The first time I played Pokémon, I was about 5 years old. My dad picked me up from school and said he had a present for me–it was a GameBoy Color and Pokémon Yellow. I opened it in the car and started up the console. I was absolutely enthralled by the game. The thought of bringing Pokémon to life has been a dream of mine ever since that day and last week, it became a reality.

PokémonGo was released on July 6 and has already reached more users than Tinder and is nearing the same number of active daily users as Twitter. People are spending more time playing PokémonGo than they spend on Instagram and Snapchat. This mobile augmented reality game has created a huge buzz since the Google April Fool’s Day prank in 2014 called Pokémon Challenge, where users could search all over Google Maps to catch Pokémon. While the Google version was ultimately revealed as a prank, in September of 2015, PokémonGo was announced at a press conference led by Nintendo, The Pokémon Company, GAME FREAK and Niantic, Inc.

Nintendo has always had a huge lead in the video game market–they are known for their originality and creativity, as well as their innovation in consoles and games. Pokémon has been enormously popular since the original Japanese release in 1996. This year marks the 20th anniversary of Pokémon and the Pokémon Company has been celebrating all year. Every month, a rare, legendary Pokémon is released for trainers to collect through either a code or download. New games, consoles and special editions are available throughout the year commemorating the Pokémon phenomenon. PokémonGo is only one part of this enormous Pokémon Party, but it’s a revolutionary part.

Nintendo has constantly been at the head of merging virtual reality with actual reality–PokémonGo is part of an augmented reality and is the next logical step between the two worlds. By using your smartphone’s camera, you can see an image of the Pokémon that you encounter in the wild. People are finding Pokémon everywhere–I myself have caught some of my favorite first generation Pokémon in my own home.

But the real adventure is exploring your own hometown through a new lens. I live about three blocks away from a large Catholic church. I’m Methodist, so I’ve rarely been to this church. However, this church hosts a Pokémon Gym and four Pokéstops in the game. At the Gym, trainers can battle Pokémon for control of the territory. Pokéstops are like refueling stations–you can pick up Pokéballs to catch Pokémon and Potions to heal your Pokémon after battles. Pokéstops and Gyms are usually places of importance–churches, historical buildings, important graves in cemeteries, etc. The Pokéstops at this church are four statues of saints and other religious figures. Before PokémonGo, I didn’t even know these statues existed, let alone who they represented and their importance to the Catholic faith and this particular church.

PokémonGo has also been beneficial for individuals as well as communities. Personally, I’ve been walking for two hours every night around my little corner of suburbia to train and catch my Pokémon. Last night, I went to a PokémonGo meet-up at a walking trail in the neighboring town–I didn’t count how many people were there, but the Facebook event had almost 300 people that said they would attend and about 600 more who replied that they were interested in attending. I’ve met several new people through Facebook groups and walking around town at night.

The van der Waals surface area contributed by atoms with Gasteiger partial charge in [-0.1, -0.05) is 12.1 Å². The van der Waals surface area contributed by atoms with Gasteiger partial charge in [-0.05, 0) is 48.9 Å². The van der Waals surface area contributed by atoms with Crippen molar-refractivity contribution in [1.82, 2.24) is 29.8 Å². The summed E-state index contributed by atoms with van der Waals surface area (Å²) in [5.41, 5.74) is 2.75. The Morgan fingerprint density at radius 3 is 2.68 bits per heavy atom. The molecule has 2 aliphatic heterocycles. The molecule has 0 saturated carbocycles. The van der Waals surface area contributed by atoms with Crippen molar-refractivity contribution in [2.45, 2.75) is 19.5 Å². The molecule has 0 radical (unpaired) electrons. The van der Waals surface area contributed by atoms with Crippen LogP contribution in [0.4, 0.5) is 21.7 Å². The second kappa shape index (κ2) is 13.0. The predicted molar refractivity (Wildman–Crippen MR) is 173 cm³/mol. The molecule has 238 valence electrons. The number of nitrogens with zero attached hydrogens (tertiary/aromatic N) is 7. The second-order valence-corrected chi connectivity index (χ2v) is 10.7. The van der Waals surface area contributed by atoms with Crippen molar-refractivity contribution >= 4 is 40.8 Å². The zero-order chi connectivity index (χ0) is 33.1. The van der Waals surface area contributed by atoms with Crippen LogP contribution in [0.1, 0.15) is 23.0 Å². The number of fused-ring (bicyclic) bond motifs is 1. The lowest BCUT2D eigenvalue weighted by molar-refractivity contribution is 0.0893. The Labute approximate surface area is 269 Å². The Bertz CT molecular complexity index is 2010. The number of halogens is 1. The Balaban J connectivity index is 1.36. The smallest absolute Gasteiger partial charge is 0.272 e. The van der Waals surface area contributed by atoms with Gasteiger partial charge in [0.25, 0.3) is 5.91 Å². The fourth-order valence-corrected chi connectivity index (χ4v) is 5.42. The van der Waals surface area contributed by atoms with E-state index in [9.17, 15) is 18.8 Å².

Many people also report improved health, both mental and physical, after downloading the game. PokémonGo forces users to go outside to play to its full advantage–the best way to play is to walk around. Driving won’t work either–in order to hatch Pokémon Eggs, you have to walk 2, 5 or 10 kilometers, but the distance won’t measure if you drive because you’re moving too fast. Walking on a treadmill won’t work either because the game relies on GPS, not the number of steps you take. Many users who have battled depression, social anxiety or even agoraphobia have been encouraged to go outside and walk around, creating enormous health benefits.

PokémonGo has already announced some new features that they plan to implement in future updates, including trading and new forms of training Pokémon. Niantic hopes to have bi-weekly updates to improve server stability and continue innovating this brand new world for PokémonGo users.

So, why all the hype around PokémonGo? For those of us who have grown up with the little Pocket Monsters - the games, the cards, the movies–this is a whole new way to experience one of our childhood past times. By bringing a classic video game to a modern world, we get to relive the excitement of finding new Pokémon, the pride we feel when we win our first gym battle and the joy of meeting other people who enjoy the game as much as we do. For me, it’s like opening up that present from my Dad all over again and fumbling with a new toy, figuring out all its secrets and tricks to beat it. In 1996, Nintendo revolutionized the mobile video game industry.



20 years later, they did it all over again–and we are loving every minute of it.